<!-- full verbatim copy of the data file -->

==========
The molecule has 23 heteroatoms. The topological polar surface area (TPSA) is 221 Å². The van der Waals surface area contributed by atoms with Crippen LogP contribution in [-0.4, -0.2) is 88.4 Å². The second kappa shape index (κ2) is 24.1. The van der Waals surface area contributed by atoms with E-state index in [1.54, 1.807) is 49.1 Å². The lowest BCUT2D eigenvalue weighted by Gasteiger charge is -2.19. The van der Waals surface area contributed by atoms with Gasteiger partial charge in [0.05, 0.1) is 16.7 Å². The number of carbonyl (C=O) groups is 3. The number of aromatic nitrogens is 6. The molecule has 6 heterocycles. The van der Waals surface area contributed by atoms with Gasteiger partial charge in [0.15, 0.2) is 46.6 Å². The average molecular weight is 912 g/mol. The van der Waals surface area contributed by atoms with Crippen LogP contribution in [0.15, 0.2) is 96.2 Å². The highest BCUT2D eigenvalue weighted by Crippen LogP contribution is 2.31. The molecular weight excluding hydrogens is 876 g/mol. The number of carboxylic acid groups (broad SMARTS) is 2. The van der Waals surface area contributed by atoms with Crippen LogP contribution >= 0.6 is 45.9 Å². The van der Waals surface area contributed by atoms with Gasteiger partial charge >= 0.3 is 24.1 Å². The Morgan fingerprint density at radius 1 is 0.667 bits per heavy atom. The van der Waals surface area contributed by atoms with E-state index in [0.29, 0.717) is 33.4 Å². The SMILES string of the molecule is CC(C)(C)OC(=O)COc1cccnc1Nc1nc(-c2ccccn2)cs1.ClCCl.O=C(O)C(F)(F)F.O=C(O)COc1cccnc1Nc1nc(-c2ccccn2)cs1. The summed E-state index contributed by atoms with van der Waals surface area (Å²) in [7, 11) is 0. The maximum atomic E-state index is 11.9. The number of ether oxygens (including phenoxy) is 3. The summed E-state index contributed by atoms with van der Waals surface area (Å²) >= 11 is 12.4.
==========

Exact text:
The molecule has 23 heteroatoms. The topological polar surface area (TPSA) is 221 Å². The van der Waals surface area contributed by atoms with Crippen LogP contribution in [-0.4, -0.2) is 88.4 Å². The second kappa shape index (κ2) is 24.1. The van der Waals surface area contributed by atoms with E-state index in [1.54, 1.807) is 49.1 Å². The lowest BCUT2D eigenvalue weighted by Gasteiger charge is -2.19. The van der Waals surface area contributed by atoms with Gasteiger partial charge in [0.05, 0.1) is 16.7 Å². The number of carbonyl (C=O) groups is 3. The number of aromatic nitrogens is 6. The molecule has 6 heterocycles. The van der Waals surface area contributed by atoms with Gasteiger partial charge in [0.15, 0.2) is 46.6 Å². The average molecular weight is 912 g/mol. The van der Waals surface area contributed by atoms with Crippen LogP contribution in [0.15, 0.2) is 96.2 Å². The highest BCUT2D eigenvalue weighted by Crippen LogP contribution is 2.31. The molecular weight excluding hydrogens is 876 g/mol. The number of carboxylic acid groups (broad SMARTS) is 2. The van der Waals surface area contributed by atoms with Crippen LogP contribution >= 0.6 is 45.9 Å². The van der Waals surface area contributed by atoms with Gasteiger partial charge >= 0.3 is 24.1 Å². The Morgan fingerprint density at radius 1 is 0.667 bits per heavy atom. The van der Waals surface area contributed by atoms with E-state index in [0.29, 0.717) is 33.4 Å². The SMILES string of the molecule is CC(C)(C)OC(=O)COc1cccnc1Nc1nc(-c2ccccn2)cs1.ClCCl.O=C(O)C(F)(F)F.O=C(O)COc1cccnc1Nc1nc(-c2ccccn2)cs1. The summed E-state index contributed by atoms with van der Waals surface area (Å²) in [7, 11) is 0. The maximum atomic E-state index is 11.9. The number of ether oxygens (including phenoxy) is 3. The summed E-state index contributed by atoms with van der Waals surface area (Å²) >= 11 is 12.4.